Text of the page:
The most exciting part of my visit... I got to play in the augmented reality sandbox!!! By shaping and moving around the sand you can create topography models augmented in real time by an elevation colour map, topographic contour lines, and simulated water. I now want one for my studio!
Now, I feel I need to get this off my chest, so bear with me...
The North Coast 500 (#NC500) is a spectacular driving route around the northern highlands. The marketing and promotion has been phenomenal, not a day goes by that I don't see beautiful photographs on Instagram from people enjoying this route.
I usually plan my trips to the northern highlands out-with peak tourist seasons for many reasons, so early November is a pretty normal time for me go. Part of the reason is that, to me, one of the overwhelming attractions is the feeling of isolation and wildness. I'm not saying we never see another person but it's not far off it! What I didn't expect, on a Sunday drive from Thurso to Kylesku, was to end up in amongst a 'NC500 Cheap Car Rally', of, at a guess, thirty vehicles. Seriously. I know these guys were just having fun, but I kind of felt a bit disappointed. I expected an increased amount of people around but nothing to this scale, I dread to think what it must have been like in the summer.
It didn't ruin our trip by any means, we pulled in to let them pass (numerous times) with a smile and a wave as they did so. However when we couldn't find a parking space in Durness the situation did seem a bit mental. It made me wonder about the future effects the draw of NC500 may have. I am beyond delighted that the businesses on the route have got some much needed support and promotion, and that people are enjoying these places I love so much. I do however worry that there could be negative impacts from the increased traffic, I also wonder how much some people do enjoy the landscape with the speed they drive around at. Having spoken to some of the local people living and working here, not everyone is delighted and I'm not entirely convinced that the area was prepared for the influx of tourists. I do truly hope that tourism thrives up here but it needs further support and infrastructure to cope with it and I definitely feel visitors must be properly educated about how to drive on single track roads. The NC500 website has now added this page which will hopefully go some way to achieving this.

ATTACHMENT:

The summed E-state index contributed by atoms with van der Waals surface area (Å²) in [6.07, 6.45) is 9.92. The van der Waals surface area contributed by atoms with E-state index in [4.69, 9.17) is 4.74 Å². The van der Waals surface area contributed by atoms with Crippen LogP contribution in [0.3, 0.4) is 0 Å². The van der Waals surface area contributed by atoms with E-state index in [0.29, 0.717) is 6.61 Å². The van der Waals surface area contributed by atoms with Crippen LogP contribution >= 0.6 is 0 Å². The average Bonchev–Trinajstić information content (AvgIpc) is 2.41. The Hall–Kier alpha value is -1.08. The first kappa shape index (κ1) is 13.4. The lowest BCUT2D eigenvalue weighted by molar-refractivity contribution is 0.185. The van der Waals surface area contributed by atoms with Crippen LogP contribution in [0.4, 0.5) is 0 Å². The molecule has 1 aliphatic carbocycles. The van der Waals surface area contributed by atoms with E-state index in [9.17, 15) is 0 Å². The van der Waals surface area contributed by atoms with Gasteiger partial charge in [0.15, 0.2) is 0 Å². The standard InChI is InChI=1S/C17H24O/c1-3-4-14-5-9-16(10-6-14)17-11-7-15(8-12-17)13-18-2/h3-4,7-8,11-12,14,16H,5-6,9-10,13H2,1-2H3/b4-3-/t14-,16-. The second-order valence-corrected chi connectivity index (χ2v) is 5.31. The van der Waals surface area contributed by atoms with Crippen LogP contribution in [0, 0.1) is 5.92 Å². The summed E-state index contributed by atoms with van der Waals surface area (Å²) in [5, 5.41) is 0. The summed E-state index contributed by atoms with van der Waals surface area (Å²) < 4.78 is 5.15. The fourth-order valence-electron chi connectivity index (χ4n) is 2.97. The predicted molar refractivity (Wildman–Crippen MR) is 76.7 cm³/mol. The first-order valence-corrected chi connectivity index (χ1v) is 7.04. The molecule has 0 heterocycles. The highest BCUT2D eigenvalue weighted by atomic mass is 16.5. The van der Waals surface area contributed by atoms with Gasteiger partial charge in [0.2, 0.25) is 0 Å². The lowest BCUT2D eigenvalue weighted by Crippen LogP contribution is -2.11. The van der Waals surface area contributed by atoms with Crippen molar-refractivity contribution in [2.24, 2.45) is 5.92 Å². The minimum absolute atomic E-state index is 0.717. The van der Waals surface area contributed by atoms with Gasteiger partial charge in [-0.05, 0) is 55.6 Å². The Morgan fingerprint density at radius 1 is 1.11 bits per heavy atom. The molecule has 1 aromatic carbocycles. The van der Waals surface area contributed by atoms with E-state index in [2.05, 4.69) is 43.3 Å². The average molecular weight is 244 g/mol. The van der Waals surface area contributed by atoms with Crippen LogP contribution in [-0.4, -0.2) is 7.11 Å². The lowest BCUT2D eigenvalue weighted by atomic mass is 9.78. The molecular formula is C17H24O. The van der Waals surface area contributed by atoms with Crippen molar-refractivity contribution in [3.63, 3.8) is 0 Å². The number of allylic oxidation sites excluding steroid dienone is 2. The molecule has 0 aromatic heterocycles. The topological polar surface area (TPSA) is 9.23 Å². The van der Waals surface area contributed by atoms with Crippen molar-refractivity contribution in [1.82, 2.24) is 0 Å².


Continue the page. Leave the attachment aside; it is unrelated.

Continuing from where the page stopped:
...end of moany bit.
We were going back to Thurso for the night and had worked out we could arrive at Durness by the time the sun was setting, so we turned around at Kylesku to head north.
The light gifted us with this double rainbow at Laxford Bridge and on looking back south to Assynt, these mind-blowing rays and layers.
At around 4pm we pulled in the the empty car park at Sango Bay, Durness. Hurrah.
The sun just dipping, casting an orange and purple glow, with more storm clouds rolling through. Standing on this empty beach in front of the roaring North Sea was quite an exhilarating experience. This is what it's all about.
Thurso to Home
The Orcadian Stone Co in Golspie had been recommended as somewhere I might enjoy.
Well, yes! With hundreds of rock samples from across the northern highlands, I was like a child in a sweetie shop. I even discovered that they built the geological strata wall at Knockan Crag, you may recall a photo of me lying on top of it!
As self-confessed caffeine addicts and coffee snobs, we spend a fair amount of time trying to find a good cup of coffee on our travels. We have had some really bad specimens in our time, but I'm pleased to say that The Coffee Bothy in Golspie came up trumps and has now been added to the official 'braw coffee in the highlands' list. Their cake was delicious too.
I was a bit excited.
We were trying to get to Loch Faskally in Pitlochry for sunset, unfortunately some roadworks meant we just caught the last glow. Still, a beautiful colourful scene.
We also made it in time to see Ellis O'Connor's exhibition 'Transience' at the John Muir Trust 'Wild Space' visitor centre in Pitlochry. Stunning photo lithographic prints, paintings and drawings all made in the North of Scotland, Iceland and Svalbard. The exhibition is on until mid January 2017, I highly recommend visiting.
Safe to say we had an amazing weekend. The fact that I get to go on these trips as part of my 'job' makes me eternally grateful.
Map of our route: